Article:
Cin Cin Brighton new season tomatoes and cheese

The small plate dish of new season tomatoes was Italian cooking epitomised; simple with ingredient as hero; sweet, full flavoured tomatoes. Making up the flag colours were basil leaves and stracciatella, the rich creamy, soft buffalo cheese you get in the centre of a burrata. Drizzled with grassy extra virgin olive oil, a healthy pinch of sea salt and a few pieces of bread, this combination never gets tired.

Cin Cin Brighton poached trout and artichokes dish

Delicate and lightly poached sea trout was given an edge with a punchy truffled mushroom pesto and artichokes that always benefit from that delicious char from the grill.

Cin Cin rabbit croquette

Becoming a bit of a signature dish is their crochette, beautifully crisp and filled with plenty of succulent rabbit. Served with a seasonal vibrant wild garlic pesto to lift the earthiness of the meat.

Cin Cin Brighton pasta with sardines and raisins

I rarely order pasta out but had to see what it would be like. Very tempted by the Sussex veal ragu with one of my favourite pasta shapes, fazzoletti (meaning hankerchiefs - delicate, thin little sheets) we instead chose the tagliatelle with a typical Sicilian sauce of sardines, saffron and pickled sultanas garnished with some lovely monks beard. I can imagine this not to be to everyone's taste, but these flavours are so typical of that region, you could close your eyes and pretend you were on holiday.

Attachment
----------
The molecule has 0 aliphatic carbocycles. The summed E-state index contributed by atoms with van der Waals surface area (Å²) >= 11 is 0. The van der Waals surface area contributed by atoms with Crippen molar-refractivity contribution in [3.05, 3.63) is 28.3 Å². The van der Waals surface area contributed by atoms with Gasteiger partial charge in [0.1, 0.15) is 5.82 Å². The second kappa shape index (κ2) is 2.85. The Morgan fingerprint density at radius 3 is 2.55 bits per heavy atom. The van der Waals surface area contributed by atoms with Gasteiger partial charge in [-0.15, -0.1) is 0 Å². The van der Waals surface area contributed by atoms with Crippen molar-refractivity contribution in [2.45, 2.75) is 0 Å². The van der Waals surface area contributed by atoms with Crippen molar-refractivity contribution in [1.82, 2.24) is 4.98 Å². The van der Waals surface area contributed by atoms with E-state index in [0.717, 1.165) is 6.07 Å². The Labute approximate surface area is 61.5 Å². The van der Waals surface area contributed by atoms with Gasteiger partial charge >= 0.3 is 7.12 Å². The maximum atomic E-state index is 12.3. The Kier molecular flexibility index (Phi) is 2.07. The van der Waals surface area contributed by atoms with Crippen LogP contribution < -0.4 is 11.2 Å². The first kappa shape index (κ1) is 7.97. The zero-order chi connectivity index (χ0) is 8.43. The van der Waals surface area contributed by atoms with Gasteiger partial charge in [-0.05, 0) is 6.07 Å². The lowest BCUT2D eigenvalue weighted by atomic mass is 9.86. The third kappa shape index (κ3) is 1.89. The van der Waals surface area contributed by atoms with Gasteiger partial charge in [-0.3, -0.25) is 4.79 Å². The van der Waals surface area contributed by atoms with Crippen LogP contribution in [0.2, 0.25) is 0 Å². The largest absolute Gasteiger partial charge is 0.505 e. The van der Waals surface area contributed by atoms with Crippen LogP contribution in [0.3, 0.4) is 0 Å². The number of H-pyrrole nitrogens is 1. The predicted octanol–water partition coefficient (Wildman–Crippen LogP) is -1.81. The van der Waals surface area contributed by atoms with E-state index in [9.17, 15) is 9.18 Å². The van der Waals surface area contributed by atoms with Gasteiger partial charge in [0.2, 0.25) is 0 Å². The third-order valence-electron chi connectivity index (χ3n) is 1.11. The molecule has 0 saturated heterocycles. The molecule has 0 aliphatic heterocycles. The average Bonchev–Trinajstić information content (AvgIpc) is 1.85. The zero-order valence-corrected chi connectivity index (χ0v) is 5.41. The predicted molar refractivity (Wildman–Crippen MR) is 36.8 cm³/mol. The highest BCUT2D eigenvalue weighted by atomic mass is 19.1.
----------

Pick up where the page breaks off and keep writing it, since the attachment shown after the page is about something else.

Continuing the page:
I love this about Italian food, the flavours transport you across the country. There is absolutely no way you'd find a dish like this in central Italy, nor gnudi in the north or canederli in the south. So diverse and always something new to discover, I used to think my family were bonkers driving four hours to the coast for lunch as it was not the done thing to eat fish in our mountainous village or to head over to the other side of the hills for a particular chocolate biscuit in a particular month as that's when they were best. God love them for it because. That's. How. Important. Food. Really. Is.

Cin Cin Brighton chocolate cremosa with morello cherries

Anyway, back to the job in hand, we finished with affogato and a lovely little chocolate cremoso, heavier than a mousse yet silky and indulgent, topped with morello cherries and an amaretto biscuit crumble. Perfect with a glass of vin santo or marsala I imagine.

They may be still fresh off the boat in restaurant form but with awards winging their way already, Cin Cin is certainly up there with the better restaurants in the city already. Head chef Jamie Halsall is classically French trained which brings a lightness of touch and elegance to the dishes.